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The Anzac landing at Gallipoli

The Anzac landing at Gallipoli
The Anzac landing: overview Why did theAnzacs land? 25 April 1915: Anzac Cove, Gallipoli Historians still debate whether the Anzac troops were landed at the correct place. Why did the Allied commanders send Australian troops to land on a beach before rugged hills, ridges and steep gullies? ‘The attack on Gallipoli was one of the more imaginative strategies of the First World War ... A brief description of the Anzac Landing... It was only shortly after the landing that high command let it be known that an error had been made – the landing should have been made on Brighton Beach, south of Anzac Cove and in a locality of relatively friendly topography. The boat I was in landed on the point. Read a brief description of the landing – an excerpt from Denis Winter's book, 25 April 1915 – The Inevitable Tragedy. more ... Special feature: war correspondents at the landing Reports by war correspondents Landing section highlights ‘First to Fall’ A 'duty clear before us' Signaller Silas at Anzac Related:  9 HISTORYkatelynkarson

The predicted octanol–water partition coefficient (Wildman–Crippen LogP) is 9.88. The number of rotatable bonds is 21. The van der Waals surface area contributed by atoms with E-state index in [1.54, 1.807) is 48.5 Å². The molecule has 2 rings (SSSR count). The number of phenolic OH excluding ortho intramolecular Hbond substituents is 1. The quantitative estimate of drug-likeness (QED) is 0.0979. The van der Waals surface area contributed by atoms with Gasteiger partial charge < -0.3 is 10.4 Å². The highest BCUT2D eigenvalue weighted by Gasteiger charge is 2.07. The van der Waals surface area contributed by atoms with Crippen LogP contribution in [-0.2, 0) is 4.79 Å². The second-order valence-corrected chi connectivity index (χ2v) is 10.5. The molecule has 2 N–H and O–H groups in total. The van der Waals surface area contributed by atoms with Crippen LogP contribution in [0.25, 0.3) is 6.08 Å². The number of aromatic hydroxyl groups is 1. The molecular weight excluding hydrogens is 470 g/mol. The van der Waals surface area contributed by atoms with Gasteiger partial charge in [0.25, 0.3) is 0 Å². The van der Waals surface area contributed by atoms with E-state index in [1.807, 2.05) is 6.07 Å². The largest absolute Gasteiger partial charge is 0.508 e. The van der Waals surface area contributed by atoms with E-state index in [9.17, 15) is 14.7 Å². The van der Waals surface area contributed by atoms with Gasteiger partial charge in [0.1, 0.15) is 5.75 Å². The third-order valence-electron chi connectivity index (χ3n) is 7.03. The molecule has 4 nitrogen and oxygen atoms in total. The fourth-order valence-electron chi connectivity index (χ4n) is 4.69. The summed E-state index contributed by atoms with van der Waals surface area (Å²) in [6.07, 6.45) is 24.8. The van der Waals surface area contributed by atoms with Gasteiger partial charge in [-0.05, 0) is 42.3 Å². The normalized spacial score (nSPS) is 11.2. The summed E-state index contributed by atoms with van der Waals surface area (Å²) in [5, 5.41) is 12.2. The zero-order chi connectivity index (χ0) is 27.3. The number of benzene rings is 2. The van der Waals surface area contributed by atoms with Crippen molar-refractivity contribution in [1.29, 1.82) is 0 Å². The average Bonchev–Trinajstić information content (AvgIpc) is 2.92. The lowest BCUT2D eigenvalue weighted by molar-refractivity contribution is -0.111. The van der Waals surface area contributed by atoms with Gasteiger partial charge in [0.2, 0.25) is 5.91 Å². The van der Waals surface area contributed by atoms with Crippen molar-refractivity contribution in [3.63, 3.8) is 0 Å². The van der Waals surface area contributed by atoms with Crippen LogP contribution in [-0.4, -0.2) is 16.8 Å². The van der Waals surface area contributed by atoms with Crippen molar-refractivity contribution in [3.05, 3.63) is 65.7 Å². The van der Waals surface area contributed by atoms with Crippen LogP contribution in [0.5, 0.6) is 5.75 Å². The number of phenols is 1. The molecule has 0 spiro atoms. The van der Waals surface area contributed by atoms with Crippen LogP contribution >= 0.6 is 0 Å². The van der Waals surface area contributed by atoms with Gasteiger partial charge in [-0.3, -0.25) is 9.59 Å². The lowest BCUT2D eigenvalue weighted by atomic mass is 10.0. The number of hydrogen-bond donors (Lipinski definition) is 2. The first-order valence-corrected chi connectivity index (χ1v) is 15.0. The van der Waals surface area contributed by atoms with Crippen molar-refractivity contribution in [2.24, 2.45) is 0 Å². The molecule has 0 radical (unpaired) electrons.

First World War Origins The First World War was caused by the destabilisation of the balance of power in Europe due to the rise of Germany. The war began in 1914 when Austria-Hungary invaded Serbia because of the assassination of an archduke. Countries had made alliances with each other, and soon most of Europe was at war. New Zealand was part of the British Empire, and when Britain declared war on Germany, in August 1914, that meant New Zealand was at war too. The two sides were called the Central Powers (Germany, Austria-Hungary) and the Allies, which included the British Empire, Russia and France. New Zealand enters the war New Zealand decided to send soldiers to fight in the war for a number of reasons, including New Zealand’s strong ties to Britain and its concern with keeping trade routes open so it could continue to export to Britain. Within a month New Zealand troops had occupied Western Samoa, which was a German territory. Gallipoli Turkey had entered the war on the Central Powers side.